Herbert Spencer also believed in natural punishment. He opined that the task that begets happiness to man, he accepts; and the task which gives him suffering, he relinquishes it. This principle of Spencer is known as the hedonistic theory. He argued that nature gives man happiness and sorrow for his tasks. (BEd 2nd Year Naturalism and Education Study Material Notes)
Huxley opposed the views of Rousseau and Spencer and said that we ought not to imagine proper discipline by nature. According to him, punishment by nature is very harsh and illogical. Nature gives equal punishment whether the error is committed knowingly or unknowingly. It provides the same punishment for inability and incapability.
If you go out during a hail storm, nature would injure your head, irrespective of the fact whether you are going out for a noble cause or for an evil cause. So this approach to discipline should not be accepted by anybody. According to Huxley, we should give freedom to the children for their spontaneous development but should also impose certain responsibilities upon them, only then their behaviour can become balanced. (BEd 2nd Year Naturalism and Education Study Material Notes)
Rousseau did not give any significance to teachers in the field of education. He said that the teacher is a part of the polluted society, he cannot be expected to reform the child. He was in the favour of keeping the child in the lap of nature in order to bring about his independent development. Thus, he considered nature as the teacher. But none of us can agree with his unreasonable view. Biological naturalists attached importance to the child’s nature. (BEd 2nd Year Naturalism and Education Study Material Notes)
According to them, each child has certain instincts and his development depends on these instincts. From this viewpoint, the children are so different that the teacher cannot make them all equal or similar. So it is essential for the teacher to prepare a suitable environment keeping in view the interests, aptitudes, abilities, and needs of the children; in which they learn by doing and experience.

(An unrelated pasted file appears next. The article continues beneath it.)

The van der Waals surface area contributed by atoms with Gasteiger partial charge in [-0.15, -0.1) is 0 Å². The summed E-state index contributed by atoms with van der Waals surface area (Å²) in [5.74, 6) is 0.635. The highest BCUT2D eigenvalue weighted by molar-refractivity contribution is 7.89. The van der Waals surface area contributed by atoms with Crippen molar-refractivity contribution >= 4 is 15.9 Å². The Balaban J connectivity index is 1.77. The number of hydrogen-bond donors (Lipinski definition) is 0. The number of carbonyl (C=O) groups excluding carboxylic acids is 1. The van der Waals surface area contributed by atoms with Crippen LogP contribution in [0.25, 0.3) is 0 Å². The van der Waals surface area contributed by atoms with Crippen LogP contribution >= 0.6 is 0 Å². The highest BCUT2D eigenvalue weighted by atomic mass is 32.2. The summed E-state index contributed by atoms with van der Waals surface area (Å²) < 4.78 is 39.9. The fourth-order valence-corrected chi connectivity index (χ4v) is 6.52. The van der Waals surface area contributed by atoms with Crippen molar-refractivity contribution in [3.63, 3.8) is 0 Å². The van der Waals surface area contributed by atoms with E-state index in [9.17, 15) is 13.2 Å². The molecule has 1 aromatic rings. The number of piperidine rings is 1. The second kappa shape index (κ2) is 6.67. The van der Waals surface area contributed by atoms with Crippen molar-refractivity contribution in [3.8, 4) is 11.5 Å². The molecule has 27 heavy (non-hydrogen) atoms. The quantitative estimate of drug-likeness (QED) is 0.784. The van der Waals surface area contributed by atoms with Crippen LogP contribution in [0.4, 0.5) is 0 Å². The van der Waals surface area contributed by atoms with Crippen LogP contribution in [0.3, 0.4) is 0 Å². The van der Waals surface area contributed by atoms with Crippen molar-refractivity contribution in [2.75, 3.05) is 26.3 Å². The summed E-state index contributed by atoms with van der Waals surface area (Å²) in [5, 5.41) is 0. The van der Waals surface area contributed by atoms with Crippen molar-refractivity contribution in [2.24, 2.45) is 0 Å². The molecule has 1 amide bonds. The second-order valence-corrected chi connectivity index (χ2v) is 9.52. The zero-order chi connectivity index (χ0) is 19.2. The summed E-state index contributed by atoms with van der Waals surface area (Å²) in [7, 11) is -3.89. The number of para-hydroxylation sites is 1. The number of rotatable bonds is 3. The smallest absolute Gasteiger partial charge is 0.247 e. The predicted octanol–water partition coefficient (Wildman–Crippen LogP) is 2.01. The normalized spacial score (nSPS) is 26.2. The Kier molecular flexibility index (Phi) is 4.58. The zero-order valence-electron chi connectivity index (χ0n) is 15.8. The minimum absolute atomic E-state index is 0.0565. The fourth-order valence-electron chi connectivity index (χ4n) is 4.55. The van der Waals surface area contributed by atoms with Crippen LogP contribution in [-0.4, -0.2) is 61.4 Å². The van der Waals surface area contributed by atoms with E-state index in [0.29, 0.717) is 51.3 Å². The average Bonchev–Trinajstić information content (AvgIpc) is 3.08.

Thus, naturalists consider a teacher not as a tool for imparting knowledge but as a tool for preparing a suitable environment for children. Naturalists only expect of the teacher this much that he is helpful in the spontaneous development of the children.
Naturalists consider the child as the center of education. A child is not born to be educated, rather education is organized to affect his development. Still, all children are not equal. They are not mini-adults to give them adult-like knowledge from the very beginning.
Naturalists keep in view the nature of the child-his instincts, interests, aptitude, abilities, and needs; and they teach the child what he is able to learn and in which he displays interest. (BEd 2nd Year Naturalism and Education Study Material Notes)
Rousseau did not think of school as necessary. According to him, the lap of nature is school, and nature by itself is the teacher. But the naturalists who give significance to human nature accept the need for schools. According to them, whatever the social environment may be, the school environment should be such that it may arouse the desire in the children for learning all that which is good for humans as a whole. The school should be the place where such an environment is given to the children that may help in their spontaneous development. (BEd 2nd Year Naturalism and Education Study Material Notes)
Of course, naturalists oppose any timetable for a school. They believe that nature by itself determines the time for working. Here once again by nature is meant two things. First, the natural environment which inspires of sleeping at night and working at day; and second, the child’s nature. (BEd 2nd Year Naturalism and Education Study Material Notes)
We are aware that the children often pay less attention to sunshine, shade, rain, etc., and want to play at all times; while the grown-ups display interest in playing only at a specific time. So, the time for an activity in a naturalist school is better left to the natural environment and the child’s nature. They do not give any place to any outer control; they give the slogan of self-discipline. They want that the whole system of school should rest in the children’s hands.
Two more things related to school are worth mentioning as far as naturalists are concerned. First, they consider sex as a natural gift and support co-education in schools; and second, they oppose examinations and want to eliminate them in order to end with harshness at schools. (BEd 2nd Year Naturalism and Education Study Material Notes)